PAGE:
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App Programming Guide for watchOS

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Notification Essentials

Local and remote notifications are a way to communicate information to the user even when your app is not running. Apps schedule local notifications directly, specifying a time or location value to use to trigger the notification’s delivery. Your server sends remote notifications to the user’s iPhone via the Apple Push Notification service (APNs) and those notifications are communicated to the user’s Apple Watch as appropriate.

Apps that do nothing to support notifications still get some notification behavior for free, but customizing your app’s notification support is a great way to improve the watchOS experience. You can customize your Watch app’s notification support in the following ways:

  • Respond to the delivery of local and remote notifications.

  • Provide custom interfaces for delivered notifications.

  • Schedule local notifications directly from your Watch app.

  • Add support for actionable notifications so that users can respond directly from the notification interface.

In watchOS 3 and later, you use the User Notifications framework to schedule and handle local notifications. You also use that framework to handle remote notifications forwarded to your Watch app by the user’s iPhone. For information about how to schedule and handle local and remote notifications, see Local and Remote Notification Programming Guide. For additional information about the classes of the User Notifications framework, see User Notifications Framework Reference.

The Short-Look Interface

When a notification first arrives on Apple Watch, the system displays the short-look interface, an example of which is shown in Figure 19-1. The short-look interface is a nonscrolling screen that cannot be customized. The system uses a template to display the app name and icon along with the title string stored in the local notification or remote notification payload. If the user continues to look at the notification, the system transitions quickly from the short-look interface to the long-look interface.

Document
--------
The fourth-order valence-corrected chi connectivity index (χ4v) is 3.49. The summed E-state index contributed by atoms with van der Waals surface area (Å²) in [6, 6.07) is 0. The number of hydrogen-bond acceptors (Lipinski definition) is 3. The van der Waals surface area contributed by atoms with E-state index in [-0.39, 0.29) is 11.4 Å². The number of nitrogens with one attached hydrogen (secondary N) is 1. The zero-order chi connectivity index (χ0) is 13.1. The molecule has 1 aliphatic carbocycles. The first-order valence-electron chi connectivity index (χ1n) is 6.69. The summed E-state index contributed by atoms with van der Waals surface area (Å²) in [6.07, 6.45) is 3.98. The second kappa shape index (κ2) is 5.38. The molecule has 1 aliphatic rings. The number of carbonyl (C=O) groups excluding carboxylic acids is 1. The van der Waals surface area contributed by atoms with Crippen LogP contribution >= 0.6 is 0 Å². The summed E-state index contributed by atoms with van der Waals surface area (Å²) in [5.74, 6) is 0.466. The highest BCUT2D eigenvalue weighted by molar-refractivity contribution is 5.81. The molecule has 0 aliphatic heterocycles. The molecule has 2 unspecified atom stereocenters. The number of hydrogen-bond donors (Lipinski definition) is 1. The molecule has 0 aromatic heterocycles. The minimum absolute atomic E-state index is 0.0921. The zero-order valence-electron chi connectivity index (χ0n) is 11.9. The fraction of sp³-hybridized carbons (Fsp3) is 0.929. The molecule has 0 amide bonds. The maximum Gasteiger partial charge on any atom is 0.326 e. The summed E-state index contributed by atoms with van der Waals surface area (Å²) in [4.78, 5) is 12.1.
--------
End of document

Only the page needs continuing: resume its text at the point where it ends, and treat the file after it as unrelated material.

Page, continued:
Figure 19-1A short-look interface image: ../Art/shortlook_calendar_2x.png

The title string used in the short look provides a brief indication of the intent of the notification. For local notifications, you specify this string using the title property of the UNMutableNotificationContent object you create for the notification. For remote notifications, you specify this string using the title key of the alert dictionary inside the payload. For more information about configuring the content of your notifications, see Local and Remote Notification Programming Guide.

The Long-Look Interface

The long-look interface is a scrollable screen that displays the notification’s content and any associated action buttons. If you do not provide a custom notification interface, Apple Watch displays a default interface that includes your app icon, the title string of the notification, and the alert message. If you provide a custom notification interface, Apple Watch displays your custom interface instead.

The long-look notification interface is divided into three areas:

  • The sash is an overlay that contains the app icon and app name. The sash color is configurable.

  • The content area contains the detailed information about the incoming notification. For information on how to customize the content in this area, see Managing a Custom Long Look Interface.

  • The bottom area contains a Dismiss button and any action buttons registered by the containing iOS app.